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323. Spiritual Seeker

[OW 187-188, p. 117; written “towards the end of his life”, possibly a hand-written letter to Fr. Damascene]

…It so happens that Ren; Gu;non was the chief influence in the formation of my own intellectual outlook (quite apart from the question of Orthodox Christianity). I read and studied with eagerness all his books that I could get ahold of; through his influence I studied the ancient Chinese language and resolved to do for the Chinese tradition what he had done for the Hindu; I was even able to meet and study with a genuine representative of the Chinese tradition and understood full well what he means by the difference between such authentic teachers and the mere “professors” who teach in the universities.

It was Ren; Gu;non who taught me to seek and love Truth above all else, and to be unsatisfied with anything else; this is what finally brought me to the Orthodox Church. Perhaps a word of my experience will be of help for you to know.

For years in my studies I was satisfied with being “above all traditions” but somehow faithful to them; I only went deeper into the Chinese tradition because no one had presented it in the West from a fully traditional point of view. When I visited an Orthodox Church, it was only in order to view another “tradition”—knowing that Gu;non (and one of his disciples) had described Orthodoxy as the most authentic of the Christian traditions.

However, when I entered an Orthodox Church for the first time (a Russian Church in San Francisco), something happened to me that I had not experienced in any Buddhist or other Eastern temple; something in my heart said that this is “home,” that all my search was over. I didn’t really know what this meant, because the service was quite strange to me, and in a foreign language. I began to attend Orthodox services more frequently, gradually learning its language and customs, but still keeping all my basic Gu;nonian ideas about all the authentic spiritual traditions.

With my exposure to Orthodoxy and to Orthodox people, however, a new idea began to enter my awareness: that truth was not just an abstract idea, sought and known by the mind, but was something personal—-even a Person—sought and loved by the heart. And that is how I met Christ. I am now grateful that my approach to Orthodoxy took several years and had nothing of emotional excitement about it—that was Gu;non’ѕ influence again, and it helped me to go deeper into Orthodoxy without the ups and downs that some converts encounter when they are not too ready for something as deep as Orthodoxy. My entrance into the Orthodox Church occurred at the very time I left the academic world and gave up the attempt to communicate the Chinese tradition to the Western world. My Chinese teacher also left San Francisco shortly before this—my only real contact with the Chinese tradition—and in Gu;nonіап fashion he disappeared utterly, leaving no address. I remember him fondly, but after becoming Orthodox I saw how limited was his teaching: the Chinese spiritual teaching, he said, would disappear entirely from the world if Communism endures another ten or twenty years in China. So fragile was this tradition—but the Orthodox Christianity I had found would survive everything and endure to the end of the world—because it was not merely handed down from generation to generation, as all traditions are; but was at the same time given from God to man.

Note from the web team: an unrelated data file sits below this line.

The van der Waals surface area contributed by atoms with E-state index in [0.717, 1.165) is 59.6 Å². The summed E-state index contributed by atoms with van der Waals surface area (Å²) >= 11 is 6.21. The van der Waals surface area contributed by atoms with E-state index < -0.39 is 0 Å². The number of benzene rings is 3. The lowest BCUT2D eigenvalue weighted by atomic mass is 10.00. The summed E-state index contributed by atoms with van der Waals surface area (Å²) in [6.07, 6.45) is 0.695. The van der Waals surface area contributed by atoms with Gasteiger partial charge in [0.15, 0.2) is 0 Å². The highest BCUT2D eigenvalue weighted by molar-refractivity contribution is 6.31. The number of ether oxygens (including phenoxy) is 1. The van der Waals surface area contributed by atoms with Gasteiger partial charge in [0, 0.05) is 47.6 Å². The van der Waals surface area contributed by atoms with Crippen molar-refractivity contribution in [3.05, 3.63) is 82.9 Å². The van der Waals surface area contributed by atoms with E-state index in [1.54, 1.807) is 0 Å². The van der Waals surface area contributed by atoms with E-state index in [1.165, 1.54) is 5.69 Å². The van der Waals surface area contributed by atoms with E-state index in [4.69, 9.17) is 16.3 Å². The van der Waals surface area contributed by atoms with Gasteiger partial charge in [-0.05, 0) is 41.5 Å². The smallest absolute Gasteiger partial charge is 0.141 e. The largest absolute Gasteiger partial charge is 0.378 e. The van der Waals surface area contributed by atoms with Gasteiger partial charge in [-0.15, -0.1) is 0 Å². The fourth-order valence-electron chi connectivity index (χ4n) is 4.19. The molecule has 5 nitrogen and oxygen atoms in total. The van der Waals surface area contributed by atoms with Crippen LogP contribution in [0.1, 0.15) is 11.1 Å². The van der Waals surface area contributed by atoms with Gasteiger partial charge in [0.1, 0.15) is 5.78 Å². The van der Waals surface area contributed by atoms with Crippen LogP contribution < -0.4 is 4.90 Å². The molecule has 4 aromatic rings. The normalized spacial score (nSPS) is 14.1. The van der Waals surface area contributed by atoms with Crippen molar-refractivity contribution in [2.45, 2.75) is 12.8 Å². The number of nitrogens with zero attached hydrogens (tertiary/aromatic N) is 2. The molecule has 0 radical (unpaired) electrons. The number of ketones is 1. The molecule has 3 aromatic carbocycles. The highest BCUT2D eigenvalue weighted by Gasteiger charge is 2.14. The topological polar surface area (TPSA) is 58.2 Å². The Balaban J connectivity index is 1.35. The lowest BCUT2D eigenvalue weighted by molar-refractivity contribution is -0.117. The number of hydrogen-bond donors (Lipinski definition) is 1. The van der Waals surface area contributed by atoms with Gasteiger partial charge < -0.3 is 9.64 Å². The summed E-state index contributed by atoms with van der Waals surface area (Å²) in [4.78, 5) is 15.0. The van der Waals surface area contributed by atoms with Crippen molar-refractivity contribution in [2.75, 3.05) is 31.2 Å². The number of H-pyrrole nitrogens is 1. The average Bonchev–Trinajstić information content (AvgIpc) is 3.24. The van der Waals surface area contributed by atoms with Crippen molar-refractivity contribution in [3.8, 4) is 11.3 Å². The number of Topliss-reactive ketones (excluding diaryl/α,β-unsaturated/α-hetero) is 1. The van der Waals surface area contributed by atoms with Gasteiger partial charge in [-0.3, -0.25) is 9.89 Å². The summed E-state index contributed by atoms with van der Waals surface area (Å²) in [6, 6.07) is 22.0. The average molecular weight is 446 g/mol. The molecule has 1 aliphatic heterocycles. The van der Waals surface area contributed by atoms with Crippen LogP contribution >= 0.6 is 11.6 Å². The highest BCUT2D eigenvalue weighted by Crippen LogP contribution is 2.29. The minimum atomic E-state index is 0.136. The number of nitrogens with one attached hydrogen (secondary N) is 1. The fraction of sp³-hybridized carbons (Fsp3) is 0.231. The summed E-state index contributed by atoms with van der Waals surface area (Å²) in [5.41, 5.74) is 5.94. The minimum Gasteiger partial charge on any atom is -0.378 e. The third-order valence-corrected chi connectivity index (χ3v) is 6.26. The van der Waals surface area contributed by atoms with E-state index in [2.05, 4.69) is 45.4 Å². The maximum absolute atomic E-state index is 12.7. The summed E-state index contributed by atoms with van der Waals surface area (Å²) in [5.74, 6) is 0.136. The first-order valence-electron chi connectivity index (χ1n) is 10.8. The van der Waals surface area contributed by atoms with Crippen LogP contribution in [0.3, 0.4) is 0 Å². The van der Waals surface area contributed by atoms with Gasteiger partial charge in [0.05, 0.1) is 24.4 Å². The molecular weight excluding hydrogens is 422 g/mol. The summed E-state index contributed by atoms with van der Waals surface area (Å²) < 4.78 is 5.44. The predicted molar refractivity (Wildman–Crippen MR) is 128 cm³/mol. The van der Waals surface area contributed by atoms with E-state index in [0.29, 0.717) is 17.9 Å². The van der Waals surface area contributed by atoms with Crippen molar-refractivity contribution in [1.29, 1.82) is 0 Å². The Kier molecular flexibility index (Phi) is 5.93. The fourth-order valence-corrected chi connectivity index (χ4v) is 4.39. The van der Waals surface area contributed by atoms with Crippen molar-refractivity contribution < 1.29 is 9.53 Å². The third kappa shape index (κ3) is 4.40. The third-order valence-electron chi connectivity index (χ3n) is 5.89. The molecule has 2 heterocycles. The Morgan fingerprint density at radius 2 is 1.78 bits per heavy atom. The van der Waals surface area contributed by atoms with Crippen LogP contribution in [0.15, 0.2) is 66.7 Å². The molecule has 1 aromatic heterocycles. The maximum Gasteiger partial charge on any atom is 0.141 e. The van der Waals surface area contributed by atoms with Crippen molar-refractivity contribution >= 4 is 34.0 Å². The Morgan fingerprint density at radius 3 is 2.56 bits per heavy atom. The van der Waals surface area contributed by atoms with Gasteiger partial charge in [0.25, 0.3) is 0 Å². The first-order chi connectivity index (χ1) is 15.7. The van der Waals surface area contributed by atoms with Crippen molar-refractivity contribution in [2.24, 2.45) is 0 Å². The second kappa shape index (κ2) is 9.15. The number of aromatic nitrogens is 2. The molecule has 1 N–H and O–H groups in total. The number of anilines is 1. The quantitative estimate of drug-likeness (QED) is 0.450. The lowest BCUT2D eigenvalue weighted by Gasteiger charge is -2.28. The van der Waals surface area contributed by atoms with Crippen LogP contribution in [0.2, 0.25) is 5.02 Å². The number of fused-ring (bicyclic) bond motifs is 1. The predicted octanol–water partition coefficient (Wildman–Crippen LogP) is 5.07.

I look back fondly on Ren; Gu;non as my first real instructor in Truth, and I only pray that you will take what is good from him and not let his limitations chain you. Even psychologically, “Eastern wisdom” is not for us who are flesh and blood of the West; Orthodox Christianity is clearly the tradition that was given us—and it can be clearly seen in the Western Europe of the first ten centuries, before the falling away of Rome from Orthodoxy. But it also happens that Orthodoxy is not merely a “tradition” like any other, a “handing down” of spiritual wisdom from the past; it is Gods Truth here and now—it gives us immediate contact with God such as no other tradition can do. There are many truths in the other traditions, both those handed down from a past when men were closer to God, and those discovered by gifted men in the reaches of the mind; but the full Truth is only in Christianity, God s revelation of Himself to mankind. I will take only one example: there are teachings on spiritual deception in other traditions, but none so thoroughly refined as those taught by the Orthodox Holy Fathers; and more importantly, these deceptions of the evil one and our fallen nature are so omnipresent and so thorough that no one could escape them unless the loving God revealed by Christianity were close at hand to deliver us from them. Similarly: Hindu tradition teaches many true things about the end of the Kali Yuga; but one who merely knows these truths in the mind will be helpless to resist the temptations of those times, and many who recognize the Antichrist (Chalmakubi) when he comes will nonetheless worship him—only the power of Christ given to the heart will have strength to resist him.

It is my prayer for you that God will open your heart, and you yourself will do what you can do to meet Him. You will find there happiness you never dreamed possible before; your heart will join your head in recognizing the true God, and no real truth you have ever known will be lost. May God grant it!

Feel free to write whatever is in your mind or heart.

With love,
Fr. Seraphim

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